Use this URL to cite or link to this record in EThOS: http://ethos.bl.uk/OrderDetails.do?uin=uk.bl.ethos.629490
Title: A fictitious domain approach for hybrid simulations of eukaryotic chemotaxis
Author: Seguis, Jean-Charles
Awarding Body: University of Oxford
Current Institution: University of Oxford
Date of Award: 2013
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Abstract:
Chemotaxis, the phenomenon through which cells respond to external chemical signals, is one of the most important and universally observable in nature. It has been the object of considerable modelling effort in the last decades. The models for chemotaxis available in the literature cannot reconcile the dynamics of external chemical signals and the intracellular signalling pathways leading to the response of the cells. The reason is that models used for cells do not contain the distinction between the extracellular and intracellular domains. The work presented in this dissertation intends to resolve this issue. We set up a numerical hybrid simulation framework containing such description and enabling the coupling of models for phenomena occurring at extracellular and intracellular levels. Mathematically, this is achieved by the use of the fictitious domain method for finite elements, allowing the simulation of partial differential equations on evolving domains. In order to make the modelling of the membrane binding of chemical signals possible, we derive a suitable fictitious domain method for Robin boundary elliptic problems. We also display ways to minimise the computational cost of such simulation by deriving a suitable preconditioner for the linear systems resulting from the Robin fictitious domain method, as well as an efficient algorithm to compute fictitious domain specific linear operators. Lastly, we discuss the use of a simpler cell model from the literature and match it with our own model. Our numerical experiments show the relevance of the matching, as well as the stability and accuracy of the numerical scheme presented in the thesis.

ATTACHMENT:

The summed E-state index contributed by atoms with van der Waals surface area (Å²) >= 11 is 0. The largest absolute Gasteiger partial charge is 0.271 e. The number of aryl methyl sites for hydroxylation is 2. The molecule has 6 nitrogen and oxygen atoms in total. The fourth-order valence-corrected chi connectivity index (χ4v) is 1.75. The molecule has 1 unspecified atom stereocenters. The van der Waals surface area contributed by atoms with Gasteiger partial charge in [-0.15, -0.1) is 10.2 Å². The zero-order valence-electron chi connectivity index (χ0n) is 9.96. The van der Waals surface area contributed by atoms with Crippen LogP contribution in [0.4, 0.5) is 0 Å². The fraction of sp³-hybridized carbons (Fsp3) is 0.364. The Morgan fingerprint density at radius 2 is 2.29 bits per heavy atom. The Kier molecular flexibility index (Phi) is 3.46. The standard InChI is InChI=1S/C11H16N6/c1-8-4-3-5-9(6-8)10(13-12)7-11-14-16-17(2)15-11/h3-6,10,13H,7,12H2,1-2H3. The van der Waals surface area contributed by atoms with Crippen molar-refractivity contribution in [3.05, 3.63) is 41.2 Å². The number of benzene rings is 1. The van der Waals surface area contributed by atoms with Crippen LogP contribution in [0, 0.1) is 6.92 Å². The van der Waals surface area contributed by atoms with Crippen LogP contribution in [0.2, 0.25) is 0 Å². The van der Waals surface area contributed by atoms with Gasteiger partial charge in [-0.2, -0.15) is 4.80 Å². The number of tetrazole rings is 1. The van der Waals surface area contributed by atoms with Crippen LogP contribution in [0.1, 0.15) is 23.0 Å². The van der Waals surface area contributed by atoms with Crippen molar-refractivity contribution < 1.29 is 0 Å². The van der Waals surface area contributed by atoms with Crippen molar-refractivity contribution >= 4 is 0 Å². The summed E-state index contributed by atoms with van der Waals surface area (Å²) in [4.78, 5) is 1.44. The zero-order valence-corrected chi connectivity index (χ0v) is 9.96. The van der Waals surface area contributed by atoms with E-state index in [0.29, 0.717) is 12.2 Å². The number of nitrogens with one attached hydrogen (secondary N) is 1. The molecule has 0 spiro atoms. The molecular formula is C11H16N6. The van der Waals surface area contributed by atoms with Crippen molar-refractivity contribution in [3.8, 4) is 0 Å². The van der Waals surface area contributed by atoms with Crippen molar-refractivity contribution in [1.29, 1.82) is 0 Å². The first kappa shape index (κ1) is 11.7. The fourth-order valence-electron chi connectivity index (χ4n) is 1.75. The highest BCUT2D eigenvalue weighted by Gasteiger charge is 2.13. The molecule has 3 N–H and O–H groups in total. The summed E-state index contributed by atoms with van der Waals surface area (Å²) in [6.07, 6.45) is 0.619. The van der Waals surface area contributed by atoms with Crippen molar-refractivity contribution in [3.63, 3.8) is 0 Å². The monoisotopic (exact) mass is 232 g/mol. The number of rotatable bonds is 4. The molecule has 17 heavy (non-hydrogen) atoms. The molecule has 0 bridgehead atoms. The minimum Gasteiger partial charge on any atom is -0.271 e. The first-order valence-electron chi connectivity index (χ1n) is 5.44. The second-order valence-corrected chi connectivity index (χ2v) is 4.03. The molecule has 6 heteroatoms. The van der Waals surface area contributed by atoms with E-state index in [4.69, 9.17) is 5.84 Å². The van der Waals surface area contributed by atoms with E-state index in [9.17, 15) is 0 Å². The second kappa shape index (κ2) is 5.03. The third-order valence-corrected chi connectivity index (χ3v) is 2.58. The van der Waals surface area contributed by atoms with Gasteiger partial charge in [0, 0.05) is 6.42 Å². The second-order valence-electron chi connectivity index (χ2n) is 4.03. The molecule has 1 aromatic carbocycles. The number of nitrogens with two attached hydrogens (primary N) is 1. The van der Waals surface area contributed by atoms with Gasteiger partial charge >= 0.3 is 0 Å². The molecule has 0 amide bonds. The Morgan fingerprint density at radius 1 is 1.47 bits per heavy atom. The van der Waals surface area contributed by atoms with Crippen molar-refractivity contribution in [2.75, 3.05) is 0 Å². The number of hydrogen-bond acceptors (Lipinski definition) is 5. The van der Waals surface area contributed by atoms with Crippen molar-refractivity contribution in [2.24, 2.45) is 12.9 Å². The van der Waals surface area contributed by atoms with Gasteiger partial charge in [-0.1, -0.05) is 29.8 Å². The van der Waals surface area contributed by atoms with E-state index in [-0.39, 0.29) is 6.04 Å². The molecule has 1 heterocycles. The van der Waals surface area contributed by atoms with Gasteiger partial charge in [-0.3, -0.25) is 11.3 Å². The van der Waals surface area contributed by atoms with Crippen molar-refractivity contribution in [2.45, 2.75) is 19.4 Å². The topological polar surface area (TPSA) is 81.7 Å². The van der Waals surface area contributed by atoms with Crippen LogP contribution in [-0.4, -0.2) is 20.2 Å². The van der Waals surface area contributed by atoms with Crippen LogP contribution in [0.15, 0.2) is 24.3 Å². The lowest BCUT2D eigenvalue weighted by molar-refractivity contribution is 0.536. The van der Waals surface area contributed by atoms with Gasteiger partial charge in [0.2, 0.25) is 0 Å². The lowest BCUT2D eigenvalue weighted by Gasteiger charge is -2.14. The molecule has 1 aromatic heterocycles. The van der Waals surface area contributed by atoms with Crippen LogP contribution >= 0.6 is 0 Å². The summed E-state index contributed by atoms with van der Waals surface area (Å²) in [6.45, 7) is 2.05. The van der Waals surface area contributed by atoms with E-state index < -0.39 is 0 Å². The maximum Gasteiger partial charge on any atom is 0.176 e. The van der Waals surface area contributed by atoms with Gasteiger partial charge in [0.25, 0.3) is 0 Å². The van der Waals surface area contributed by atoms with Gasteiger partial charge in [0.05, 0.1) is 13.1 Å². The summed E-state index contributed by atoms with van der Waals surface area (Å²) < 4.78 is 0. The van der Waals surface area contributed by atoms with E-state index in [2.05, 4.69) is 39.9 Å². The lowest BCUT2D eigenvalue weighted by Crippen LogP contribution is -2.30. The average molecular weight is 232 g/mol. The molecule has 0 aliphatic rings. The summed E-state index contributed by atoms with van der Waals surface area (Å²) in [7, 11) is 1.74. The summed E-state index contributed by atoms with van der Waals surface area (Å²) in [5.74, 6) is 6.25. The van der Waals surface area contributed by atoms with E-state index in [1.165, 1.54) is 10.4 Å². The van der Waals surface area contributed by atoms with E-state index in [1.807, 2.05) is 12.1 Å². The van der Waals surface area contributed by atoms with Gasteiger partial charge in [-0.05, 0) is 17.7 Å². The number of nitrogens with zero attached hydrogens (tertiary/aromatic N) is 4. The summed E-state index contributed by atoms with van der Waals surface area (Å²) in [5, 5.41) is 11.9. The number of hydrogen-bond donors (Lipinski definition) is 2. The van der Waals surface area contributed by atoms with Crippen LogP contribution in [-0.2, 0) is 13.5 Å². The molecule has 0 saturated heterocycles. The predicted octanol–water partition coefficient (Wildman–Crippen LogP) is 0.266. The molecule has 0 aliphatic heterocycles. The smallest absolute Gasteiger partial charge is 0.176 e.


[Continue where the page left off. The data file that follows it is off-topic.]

Supervisor: Burrage, Kevin; Erban, Radek; Kay, David Sponsor: Not available
Qualification Name: Thesis (Ph.D.) Qualification Level: Doctoral
EThOS ID: uk.bl.ethos.629490  DOI: Not available
Keywords: Biology and other natural sciences (mathematics) ; Computer science (mathematics) ; Functional analysis (mathematics) ; Mathematical biology ; Numerical analysis ; Partial differential equations ; Finite Elements ; Fictitious domain method ; PDEs ; Chemotaxis
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